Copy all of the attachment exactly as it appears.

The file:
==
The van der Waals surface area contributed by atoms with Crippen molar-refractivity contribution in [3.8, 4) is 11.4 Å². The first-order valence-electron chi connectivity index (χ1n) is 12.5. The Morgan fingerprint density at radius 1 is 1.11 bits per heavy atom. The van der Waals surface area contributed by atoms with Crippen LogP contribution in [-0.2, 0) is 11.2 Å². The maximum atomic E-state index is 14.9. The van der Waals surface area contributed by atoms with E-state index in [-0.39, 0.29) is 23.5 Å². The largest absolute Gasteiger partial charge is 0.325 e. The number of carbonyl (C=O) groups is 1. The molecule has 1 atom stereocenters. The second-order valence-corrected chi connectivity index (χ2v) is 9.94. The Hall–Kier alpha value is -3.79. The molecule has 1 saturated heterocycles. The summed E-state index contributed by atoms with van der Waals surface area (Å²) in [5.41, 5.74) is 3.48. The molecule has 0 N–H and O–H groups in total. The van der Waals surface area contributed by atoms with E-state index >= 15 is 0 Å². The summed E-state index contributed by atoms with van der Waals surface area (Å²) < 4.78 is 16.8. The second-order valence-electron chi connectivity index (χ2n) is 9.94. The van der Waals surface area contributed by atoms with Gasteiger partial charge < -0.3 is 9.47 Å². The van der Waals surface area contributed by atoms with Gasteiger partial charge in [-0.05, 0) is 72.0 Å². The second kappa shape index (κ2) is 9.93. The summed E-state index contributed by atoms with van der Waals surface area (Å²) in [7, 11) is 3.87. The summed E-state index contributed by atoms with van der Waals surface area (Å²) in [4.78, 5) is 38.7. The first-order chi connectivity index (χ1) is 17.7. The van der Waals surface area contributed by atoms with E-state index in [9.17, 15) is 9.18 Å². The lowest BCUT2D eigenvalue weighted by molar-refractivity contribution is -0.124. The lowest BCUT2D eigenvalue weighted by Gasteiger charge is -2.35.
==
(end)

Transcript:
The van der Waals surface area contributed by atoms with Crippen molar-refractivity contribution in [3.8, 4) is 11.4 Å². The first-order valence-electron chi connectivity index (χ1n) is 12.5. The Morgan fingerprint density at radius 1 is 1.11 bits per heavy atom. The van der Waals surface area contributed by atoms with Crippen LogP contribution in [-0.2, 0) is 11.2 Å². The maximum atomic E-state index is 14.9. The van der Waals surface area contributed by atoms with E-state index in [-0.39, 0.29) is 23.5 Å². The largest absolute Gasteiger partial charge is 0.325 e. The number of carbonyl (C=O) groups is 1. The molecule has 1 atom stereocenters. The second-order valence-corrected chi connectivity index (χ2v) is 9.94. The Hall–Kier alpha value is -3.79. The molecule has 1 saturated heterocycles. The summed E-state index contributed by atoms with van der Waals surface area (Å²) in [5.41, 5.74) is 3.48. The molecule has 0 N–H and O–H groups in total. The van der Waals surface area contributed by atoms with E-state index >= 15 is 0 Å². The summed E-state index contributed by atoms with van der Waals surface area (Å²) < 4.78 is 16.8. The second-order valence-electron chi connectivity index (χ2n) is 9.94. The van der Waals surface area contributed by atoms with Gasteiger partial charge < -0.3 is 9.47 Å². The van der Waals surface area contributed by atoms with Gasteiger partial charge in [-0.05, 0) is 72.0 Å². The second kappa shape index (κ2) is 9.93. The summed E-state index contributed by atoms with van der Waals surface area (Å²) in [7, 11) is 3.87. The summed E-state index contributed by atoms with van der Waals surface area (Å²) in [4.78, 5) is 38.7. The first-order chi connectivity index (χ1) is 17.7. The van der Waals surface area contributed by atoms with E-state index in [9.17, 15) is 9.18 Å². The lowest BCUT2D eigenvalue weighted by molar-refractivity contribution is -0.124. The lowest BCUT2D eigenvalue weighted by Gasteiger charge is -2.35.